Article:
American Telephone & Telegraph Co. said yesterday it has received pledges for close to 70 percent of NCR Corp.'s stock, greatly strengthening its hostile bid for the cash register and computer maker.

"A message is being sent by shareholders that they clearly look at this as a fair {price}," William Baker, vice president at McDonald & Co. Securities Inc., a Cleveland securities firm, said of AT&T's $90-a-share offer.

AT&T also said shareholders controlling more than 50 percent of NCR's stock had endorsed AT&T's call for a special meeting of NCR shareholders. By law, only 25 percent are needed to convene such a meeting.

Wall Street analysts said AT&T appeared to be hoping the numbers would force NCR's board of directors to reconsider its rejection of AT&T's $6 billion offer, a rejection reaffirmed by NCR's directors yesterday at a meeting in New York.

"Our duty is to protect the interests of all stockholders and other stakeholders of NCR," NCR Chairman Charles E. Exley Jr. said in a statement that called the AT&T offer "grossly inadequate and unfair."

NCR stock rose $1 to $85.25 yesterday on the New York Stock Exchange. AT&T's was up 37 1/2 cents, closing at $29.62 1/2.

AT&T had set a Jan. 15 deadline for NCR shareholders to tender their holdings to it at $90 per share -- that is, to notify AT&T they would be willing to sell to it at that price. Yesterday morning, AT&T announced it will extend the offer to Feb. 15.

Shareholders who have tendered are legally free to change their minds. But the 70 percent figure was viewed by many financial analysts as proof that most NCR shareholders would part with their shares at that price.

By keeping the offer open, analysts said, AT&T is gambling the percentage will rise.

The war in the Persian Gulf, one Wall Street analyst said, could drive stock prices down in general, making the AT&T offer seem more attractive.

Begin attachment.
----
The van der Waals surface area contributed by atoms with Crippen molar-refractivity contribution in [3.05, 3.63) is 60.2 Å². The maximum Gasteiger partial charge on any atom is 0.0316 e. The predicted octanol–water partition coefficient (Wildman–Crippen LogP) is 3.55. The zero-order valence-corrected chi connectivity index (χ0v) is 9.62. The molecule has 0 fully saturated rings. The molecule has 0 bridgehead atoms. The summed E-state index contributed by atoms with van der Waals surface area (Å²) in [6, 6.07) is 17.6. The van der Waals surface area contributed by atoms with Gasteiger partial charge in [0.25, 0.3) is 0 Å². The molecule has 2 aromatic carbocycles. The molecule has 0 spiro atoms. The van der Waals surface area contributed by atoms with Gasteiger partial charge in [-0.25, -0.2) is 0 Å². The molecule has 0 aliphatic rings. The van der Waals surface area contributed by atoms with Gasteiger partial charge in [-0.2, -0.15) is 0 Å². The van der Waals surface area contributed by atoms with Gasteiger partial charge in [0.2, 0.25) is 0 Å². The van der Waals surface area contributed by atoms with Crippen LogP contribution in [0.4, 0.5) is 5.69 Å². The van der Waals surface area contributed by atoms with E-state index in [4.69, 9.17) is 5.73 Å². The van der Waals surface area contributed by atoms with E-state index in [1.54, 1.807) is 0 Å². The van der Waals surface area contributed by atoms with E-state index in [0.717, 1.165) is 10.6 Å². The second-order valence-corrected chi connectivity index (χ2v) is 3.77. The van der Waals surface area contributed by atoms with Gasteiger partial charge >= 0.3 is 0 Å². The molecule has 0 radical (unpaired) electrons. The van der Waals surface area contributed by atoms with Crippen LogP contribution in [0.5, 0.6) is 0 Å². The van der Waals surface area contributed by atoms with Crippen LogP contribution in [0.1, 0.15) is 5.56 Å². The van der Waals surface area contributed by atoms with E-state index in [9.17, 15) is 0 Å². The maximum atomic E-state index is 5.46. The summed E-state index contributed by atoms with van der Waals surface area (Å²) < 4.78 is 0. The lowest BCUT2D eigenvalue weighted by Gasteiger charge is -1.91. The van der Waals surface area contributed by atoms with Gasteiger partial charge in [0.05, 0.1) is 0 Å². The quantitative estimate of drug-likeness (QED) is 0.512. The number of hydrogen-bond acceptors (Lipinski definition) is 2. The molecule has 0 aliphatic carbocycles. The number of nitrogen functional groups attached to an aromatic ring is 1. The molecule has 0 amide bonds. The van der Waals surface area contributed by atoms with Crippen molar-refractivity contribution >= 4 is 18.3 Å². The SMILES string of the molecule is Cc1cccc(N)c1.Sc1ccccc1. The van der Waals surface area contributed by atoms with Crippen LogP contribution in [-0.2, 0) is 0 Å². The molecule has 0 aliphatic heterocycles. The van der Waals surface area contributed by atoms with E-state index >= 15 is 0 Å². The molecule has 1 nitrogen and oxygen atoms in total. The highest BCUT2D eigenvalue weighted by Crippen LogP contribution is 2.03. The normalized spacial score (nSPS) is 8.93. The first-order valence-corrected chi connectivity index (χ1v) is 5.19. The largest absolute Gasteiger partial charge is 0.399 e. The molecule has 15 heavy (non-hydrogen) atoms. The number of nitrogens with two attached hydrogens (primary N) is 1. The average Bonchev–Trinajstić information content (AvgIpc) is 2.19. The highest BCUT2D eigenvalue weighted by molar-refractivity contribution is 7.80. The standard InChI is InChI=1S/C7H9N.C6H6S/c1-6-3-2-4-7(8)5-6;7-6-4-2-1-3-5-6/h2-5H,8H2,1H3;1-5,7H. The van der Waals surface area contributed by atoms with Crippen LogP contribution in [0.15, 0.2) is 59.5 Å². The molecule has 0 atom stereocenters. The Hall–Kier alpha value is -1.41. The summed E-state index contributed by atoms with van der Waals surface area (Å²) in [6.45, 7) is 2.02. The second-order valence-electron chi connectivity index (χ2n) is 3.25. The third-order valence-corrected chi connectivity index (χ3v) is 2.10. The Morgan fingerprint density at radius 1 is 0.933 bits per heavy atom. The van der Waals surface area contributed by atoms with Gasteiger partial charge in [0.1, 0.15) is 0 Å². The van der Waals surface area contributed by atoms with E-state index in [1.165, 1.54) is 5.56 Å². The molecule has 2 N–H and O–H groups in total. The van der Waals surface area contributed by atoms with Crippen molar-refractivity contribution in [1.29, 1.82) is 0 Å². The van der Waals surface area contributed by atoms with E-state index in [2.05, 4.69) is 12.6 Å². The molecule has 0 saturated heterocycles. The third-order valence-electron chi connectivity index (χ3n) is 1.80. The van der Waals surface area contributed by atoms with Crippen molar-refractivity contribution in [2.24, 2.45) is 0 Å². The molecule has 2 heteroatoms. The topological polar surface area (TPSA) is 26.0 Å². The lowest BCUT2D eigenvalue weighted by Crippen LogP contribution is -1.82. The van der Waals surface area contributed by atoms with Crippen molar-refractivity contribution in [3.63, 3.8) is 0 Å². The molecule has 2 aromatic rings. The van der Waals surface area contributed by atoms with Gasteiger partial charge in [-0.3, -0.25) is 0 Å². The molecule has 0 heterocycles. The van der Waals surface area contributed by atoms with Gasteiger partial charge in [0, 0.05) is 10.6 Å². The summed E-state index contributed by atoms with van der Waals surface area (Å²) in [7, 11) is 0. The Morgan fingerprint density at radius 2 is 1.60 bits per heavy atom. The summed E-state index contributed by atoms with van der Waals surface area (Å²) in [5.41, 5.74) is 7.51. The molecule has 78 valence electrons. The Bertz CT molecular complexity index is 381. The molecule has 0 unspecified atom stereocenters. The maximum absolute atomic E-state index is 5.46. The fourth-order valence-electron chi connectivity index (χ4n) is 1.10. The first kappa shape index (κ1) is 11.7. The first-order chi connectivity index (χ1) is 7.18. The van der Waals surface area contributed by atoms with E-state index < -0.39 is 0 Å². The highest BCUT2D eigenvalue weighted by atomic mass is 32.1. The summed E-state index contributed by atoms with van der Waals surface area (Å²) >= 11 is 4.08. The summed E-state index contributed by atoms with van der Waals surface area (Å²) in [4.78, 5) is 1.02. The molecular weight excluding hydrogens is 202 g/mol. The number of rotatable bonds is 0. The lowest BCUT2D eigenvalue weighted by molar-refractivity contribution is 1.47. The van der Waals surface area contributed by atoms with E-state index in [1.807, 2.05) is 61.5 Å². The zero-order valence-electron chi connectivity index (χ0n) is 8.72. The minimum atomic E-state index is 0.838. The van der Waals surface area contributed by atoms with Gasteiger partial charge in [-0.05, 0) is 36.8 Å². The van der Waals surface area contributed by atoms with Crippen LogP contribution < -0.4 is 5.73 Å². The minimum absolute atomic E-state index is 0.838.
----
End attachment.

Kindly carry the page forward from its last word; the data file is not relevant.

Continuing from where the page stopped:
On the other hand, AT&T also risks erosion of the 70 percent support, if NCR shareholders for some reason decide that hanging on to the stock looks better.

AT&T does not want for now to go the next step and actually buy the NCR shares for fear that would trigger "poison pill" defenses against a takeover that NCR has erected.

Those defenses consist of provisions to issue new stock to make the acquisition more expensive or to bar AT&T from taking control for five years.

AT&T has challenged the poison pill provisions in court.

But in many eyes it places its main hope in either strong-arming NCR's board to negotiate or, in a special shareholders meeting, ousting the members of that board.

An ouster would require the votes of 80 percent of the shares.

NCR declined yesterday to elaborate on how it hopes now to head off AT&T.

However, it has also been attempting to mobilize political opposition to the deal, arguing on Capitol Hill that it would harm the U.S. computer industry.

Yesterday, 22 members of the House, many of them from Ohio, where NCR has its headquarters, wrote to President Bush raising similar objections and asking for a study by the president's Council on Competitiveness.

Noting that AT&T would borrow heavily to finance the deal, they said, "dollars put at risk to finance a merger in a field where mergers have not worked are dollars not available for investment in plant expansion, research and development, housing, small business, construction and other investments vital for economic growth."

Earlier this week, the House Subcommittee on Telecommunications and Finance, citing similar concerns, called on the Federal Communications Commission to study the deal's impact.

The takeover also is being opposed by the Communications Workers of America, AT&T's main labor union. The union's members are concerned that a merger would lead to widespread layoffs from the AT&T ranks.